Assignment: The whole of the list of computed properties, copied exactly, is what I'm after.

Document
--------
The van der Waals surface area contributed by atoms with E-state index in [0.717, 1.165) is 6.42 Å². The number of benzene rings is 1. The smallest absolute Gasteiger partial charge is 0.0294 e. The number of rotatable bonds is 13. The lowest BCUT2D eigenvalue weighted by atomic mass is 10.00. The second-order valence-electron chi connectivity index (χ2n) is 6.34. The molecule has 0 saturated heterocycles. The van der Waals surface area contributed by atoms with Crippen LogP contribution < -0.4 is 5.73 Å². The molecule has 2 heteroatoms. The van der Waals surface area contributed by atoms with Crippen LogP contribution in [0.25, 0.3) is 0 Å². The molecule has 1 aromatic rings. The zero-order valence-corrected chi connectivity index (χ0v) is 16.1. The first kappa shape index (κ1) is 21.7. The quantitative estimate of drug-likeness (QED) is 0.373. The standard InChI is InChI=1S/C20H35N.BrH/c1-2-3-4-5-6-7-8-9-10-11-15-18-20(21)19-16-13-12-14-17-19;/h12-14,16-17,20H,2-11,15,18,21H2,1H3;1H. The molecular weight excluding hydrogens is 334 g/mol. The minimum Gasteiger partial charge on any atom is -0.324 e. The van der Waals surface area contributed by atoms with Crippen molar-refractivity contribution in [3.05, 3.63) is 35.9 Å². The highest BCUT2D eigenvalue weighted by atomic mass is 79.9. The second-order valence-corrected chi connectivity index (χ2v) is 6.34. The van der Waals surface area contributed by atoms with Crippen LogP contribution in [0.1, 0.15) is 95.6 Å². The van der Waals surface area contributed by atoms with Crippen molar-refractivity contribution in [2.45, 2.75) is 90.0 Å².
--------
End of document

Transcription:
The van der Waals surface area contributed by atoms with E-state index in [0.717, 1.165) is 6.42 Å². The number of benzene rings is 1. The smallest absolute Gasteiger partial charge is 0.0294 e. The number of rotatable bonds is 13. The lowest BCUT2D eigenvalue weighted by atomic mass is 10.00. The second-order valence-electron chi connectivity index (χ2n) is 6.34. The molecule has 0 saturated heterocycles. The van der Waals surface area contributed by atoms with Crippen LogP contribution < -0.4 is 5.73 Å². The molecule has 2 heteroatoms. The van der Waals surface area contributed by atoms with Crippen LogP contribution in [0.25, 0.3) is 0 Å². The molecule has 1 aromatic rings. The zero-order valence-corrected chi connectivity index (χ0v) is 16.1. The first kappa shape index (κ1) is 21.7. The quantitative estimate of drug-likeness (QED) is 0.373. The standard InChI is InChI=1S/C20H35N.BrH/c1-2-3-4-5-6-7-8-9-10-11-15-18-20(21)19-16-13-12-14-17-19;/h12-14,16-17,20H,2-11,15,18,21H2,1H3;1H. The molecular weight excluding hydrogens is 334 g/mol. The minimum Gasteiger partial charge on any atom is -0.324 e. The van der Waals surface area contributed by atoms with Crippen molar-refractivity contribution in [3.05, 3.63) is 35.9 Å². The highest BCUT2D eigenvalue weighted by atomic mass is 79.9. The second-order valence-corrected chi connectivity index (χ2v) is 6.34. The van der Waals surface area contributed by atoms with Crippen LogP contribution in [0.1, 0.15) is 95.6 Å². The van der Waals surface area contributed by atoms with Crippen molar-refractivity contribution in [2.45, 2.75) is 90.0 Å².